By William Rice, Policy Consultant, Americans for Tax Fairness
It may well be that “those who cannot remember the past are condemned to repeat it,” but if you misremember history cleverly enough, you can turn it to your advantage. In fact, that’s what is happening right now among the people who want to keep giant corporations from paying their fair share of taxes.
A review seems in order, since Congress may soon consider a major overhaul of the corporate tax code.
Some corporate lobbyists and advocates are invoking the last major tax code revision, in 1986, to support “revenue neutral” reform. (This means closing some tax loopholes but giving the revenue generated right back to corporations by lowering their tax rates.) Their self-serving interpretation of history distorts why the corporate tax code was revamped 27 years ago: Too many corporations were dodging their taxes. It also distorts the actual results of that reform: Corporations as a group wound up paying a fairer share of taxes.
That’s the real lesson of ’86, and one we’d do well to remember in 2013, when corporate tax dodging is rampant once more.
Ronald Reagan: Corporate Tax Reform Hero?
Tax reform that clamps down on free-loading corporations was championed by no less a tax-cutting hero than Ronald Reagan.
The Reagan Revolution had ridden in on a wave of promised tax cuts, including cuts for corporations. The theory then (as now, in some quarters) was that tax cuts magically pay for themselves, by encouraging businesses to reinvest in the American economy. This leads to increased sales and hiring more workers – all of which increases tax revenues.
It’s a pleasant idea, but the reality is simpler: lower taxes lead to lower not higher revenues.
But in 1981, soon after signing one of history’s biggest tax giveaways to the wealthy, President Reagan received a sobering warning from his budget officials: reverse course, or face huge deficits.
Reagan (showing a greater concern for national finances than many of his followers do today) did an about-face and raised taxes the following year. One of the principal methods was closing corporate tax loopholes, including curbing the use of offshore tax havens (pp. 7-9). An important precedent was set for ’86.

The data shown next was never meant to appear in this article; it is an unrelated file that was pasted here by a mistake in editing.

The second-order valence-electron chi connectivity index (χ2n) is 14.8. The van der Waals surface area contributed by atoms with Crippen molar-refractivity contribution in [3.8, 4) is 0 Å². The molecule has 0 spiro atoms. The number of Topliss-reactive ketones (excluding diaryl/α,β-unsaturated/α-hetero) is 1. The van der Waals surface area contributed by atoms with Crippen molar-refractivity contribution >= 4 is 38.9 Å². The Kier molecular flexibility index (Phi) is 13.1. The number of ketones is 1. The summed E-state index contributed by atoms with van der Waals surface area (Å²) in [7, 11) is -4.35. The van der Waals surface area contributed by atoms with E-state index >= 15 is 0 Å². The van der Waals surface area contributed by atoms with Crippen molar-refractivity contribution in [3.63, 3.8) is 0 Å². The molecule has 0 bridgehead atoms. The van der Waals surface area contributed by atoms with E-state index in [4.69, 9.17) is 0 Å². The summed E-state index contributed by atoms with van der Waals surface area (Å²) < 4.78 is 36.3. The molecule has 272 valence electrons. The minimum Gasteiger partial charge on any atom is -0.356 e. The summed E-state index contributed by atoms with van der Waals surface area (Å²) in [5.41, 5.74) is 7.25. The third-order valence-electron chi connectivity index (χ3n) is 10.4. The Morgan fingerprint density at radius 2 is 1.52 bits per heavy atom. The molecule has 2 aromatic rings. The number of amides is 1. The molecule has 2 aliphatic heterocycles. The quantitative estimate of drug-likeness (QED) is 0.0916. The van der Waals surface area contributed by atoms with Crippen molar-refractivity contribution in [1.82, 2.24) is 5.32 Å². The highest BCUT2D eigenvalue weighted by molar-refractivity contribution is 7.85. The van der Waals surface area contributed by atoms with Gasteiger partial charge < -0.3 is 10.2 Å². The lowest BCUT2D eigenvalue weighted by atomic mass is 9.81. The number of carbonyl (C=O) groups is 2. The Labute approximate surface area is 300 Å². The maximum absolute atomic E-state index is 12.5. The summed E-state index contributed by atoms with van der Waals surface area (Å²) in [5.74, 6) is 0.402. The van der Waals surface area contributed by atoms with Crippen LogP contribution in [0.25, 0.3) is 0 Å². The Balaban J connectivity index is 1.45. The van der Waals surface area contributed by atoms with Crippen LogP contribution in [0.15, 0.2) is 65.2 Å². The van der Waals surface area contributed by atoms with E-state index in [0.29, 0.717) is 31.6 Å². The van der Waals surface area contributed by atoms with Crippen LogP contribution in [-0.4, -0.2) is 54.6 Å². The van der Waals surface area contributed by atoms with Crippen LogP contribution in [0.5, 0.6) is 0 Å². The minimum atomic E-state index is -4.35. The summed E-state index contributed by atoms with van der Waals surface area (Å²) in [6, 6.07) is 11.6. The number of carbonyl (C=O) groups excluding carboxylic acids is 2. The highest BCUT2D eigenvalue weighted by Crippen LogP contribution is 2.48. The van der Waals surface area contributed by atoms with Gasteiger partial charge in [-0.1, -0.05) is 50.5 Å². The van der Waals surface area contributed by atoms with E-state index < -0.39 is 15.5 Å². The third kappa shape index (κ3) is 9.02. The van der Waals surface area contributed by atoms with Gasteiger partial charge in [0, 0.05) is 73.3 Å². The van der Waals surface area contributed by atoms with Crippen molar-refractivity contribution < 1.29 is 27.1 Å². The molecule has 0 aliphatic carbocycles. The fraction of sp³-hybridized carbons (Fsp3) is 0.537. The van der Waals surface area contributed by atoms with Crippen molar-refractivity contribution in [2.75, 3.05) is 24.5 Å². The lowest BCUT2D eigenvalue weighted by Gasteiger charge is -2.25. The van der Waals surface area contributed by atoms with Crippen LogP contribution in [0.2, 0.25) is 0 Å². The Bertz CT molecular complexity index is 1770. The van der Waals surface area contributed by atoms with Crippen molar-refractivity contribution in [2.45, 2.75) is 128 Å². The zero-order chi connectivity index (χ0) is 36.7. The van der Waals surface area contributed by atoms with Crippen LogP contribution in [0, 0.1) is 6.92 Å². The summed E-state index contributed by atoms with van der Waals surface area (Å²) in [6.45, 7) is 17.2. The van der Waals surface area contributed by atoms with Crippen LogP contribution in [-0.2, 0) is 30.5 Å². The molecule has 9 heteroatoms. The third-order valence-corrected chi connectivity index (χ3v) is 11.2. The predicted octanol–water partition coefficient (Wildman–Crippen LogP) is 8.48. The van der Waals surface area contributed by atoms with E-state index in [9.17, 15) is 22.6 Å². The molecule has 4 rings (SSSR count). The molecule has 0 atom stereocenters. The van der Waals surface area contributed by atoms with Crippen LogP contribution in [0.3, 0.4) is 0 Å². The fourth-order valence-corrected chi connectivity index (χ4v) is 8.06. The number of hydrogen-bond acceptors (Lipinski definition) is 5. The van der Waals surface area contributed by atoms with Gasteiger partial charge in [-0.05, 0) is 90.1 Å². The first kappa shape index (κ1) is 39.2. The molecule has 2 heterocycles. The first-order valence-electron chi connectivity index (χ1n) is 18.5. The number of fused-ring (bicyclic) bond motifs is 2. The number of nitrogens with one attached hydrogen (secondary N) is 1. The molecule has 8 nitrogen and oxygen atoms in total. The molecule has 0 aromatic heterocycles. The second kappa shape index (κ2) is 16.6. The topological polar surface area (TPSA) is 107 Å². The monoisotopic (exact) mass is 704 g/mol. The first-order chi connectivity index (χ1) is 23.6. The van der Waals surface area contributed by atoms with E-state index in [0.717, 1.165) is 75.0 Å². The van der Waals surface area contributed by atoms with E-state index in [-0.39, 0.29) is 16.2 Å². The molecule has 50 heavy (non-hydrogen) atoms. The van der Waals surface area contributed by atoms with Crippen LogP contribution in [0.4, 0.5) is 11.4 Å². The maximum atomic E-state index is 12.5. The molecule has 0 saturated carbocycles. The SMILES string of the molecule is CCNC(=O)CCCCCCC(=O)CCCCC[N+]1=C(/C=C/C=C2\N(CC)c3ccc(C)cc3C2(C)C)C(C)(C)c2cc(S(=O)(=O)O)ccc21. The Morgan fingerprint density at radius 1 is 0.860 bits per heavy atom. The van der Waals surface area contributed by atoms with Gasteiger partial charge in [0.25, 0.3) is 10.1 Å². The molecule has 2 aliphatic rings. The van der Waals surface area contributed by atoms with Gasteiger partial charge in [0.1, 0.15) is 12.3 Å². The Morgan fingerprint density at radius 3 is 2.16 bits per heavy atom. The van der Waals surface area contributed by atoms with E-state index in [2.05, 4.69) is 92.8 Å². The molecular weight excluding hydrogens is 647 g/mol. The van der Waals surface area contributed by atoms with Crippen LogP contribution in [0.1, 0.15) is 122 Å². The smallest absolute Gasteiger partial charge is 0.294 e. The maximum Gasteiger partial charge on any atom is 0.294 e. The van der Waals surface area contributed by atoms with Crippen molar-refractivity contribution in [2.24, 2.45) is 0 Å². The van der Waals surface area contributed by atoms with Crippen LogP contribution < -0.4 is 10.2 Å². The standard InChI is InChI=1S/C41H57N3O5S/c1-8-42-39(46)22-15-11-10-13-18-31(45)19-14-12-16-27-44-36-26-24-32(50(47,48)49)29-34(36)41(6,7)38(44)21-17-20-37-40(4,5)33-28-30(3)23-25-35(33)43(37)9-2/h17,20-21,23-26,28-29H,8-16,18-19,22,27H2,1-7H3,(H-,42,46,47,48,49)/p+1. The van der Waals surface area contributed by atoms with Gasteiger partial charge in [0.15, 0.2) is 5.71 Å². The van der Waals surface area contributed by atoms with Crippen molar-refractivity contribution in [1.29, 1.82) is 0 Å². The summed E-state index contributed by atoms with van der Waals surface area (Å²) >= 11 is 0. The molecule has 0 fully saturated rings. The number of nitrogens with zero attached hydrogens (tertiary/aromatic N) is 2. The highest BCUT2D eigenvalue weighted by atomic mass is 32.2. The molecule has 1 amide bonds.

1986’s Answer: Close Loopholes
The eventual success of that larger reform was aided by a second shock to Reagan’s tax worldview. Informed by his Treasury secretary that lots of profitable U.S. corporations (including Reagan’s former employer General Electric) were paying zero federal income taxes, the affable president responded: “I just didn’t realize that things had gotten that far out of line.’’
But they had (and have again now). What to do about it was the biggest debate in Washington over the next several years—a debate largely shaped by a series of careful but pointed reports issued by ATF ally Citizens for Tax Justice. After many legislative twists and turns—and millions of dollars in lobbying—the Tax Reform Act of 1986 was signed into law.
The final product was in fact revenue neutral—but that’s because it cut individual taxes while raising corporate taxes, a net $120 billion over five years. It raised this revenue not by boosting rates—corporate rates actually fell, along with individual ones. Instead, it closed loopholes, like special credits for buying equipment and special breaks on how to value it. Among the other corporate tax giveaways that were taken away in ’86 were lavish meal, travel and entertainment deductions (anyone remember the taxpayer-subsidized three martini lunch?).
The Real Lessons
So the real lessons of the corporate tax reforms passed in ’86 are that it was:
In our current era of renewed, widespread corporate tax avoidance, any corporate tax proposals that ignore these lessons are not only violating the spirit but defeating the purpose of the 1986 reforms.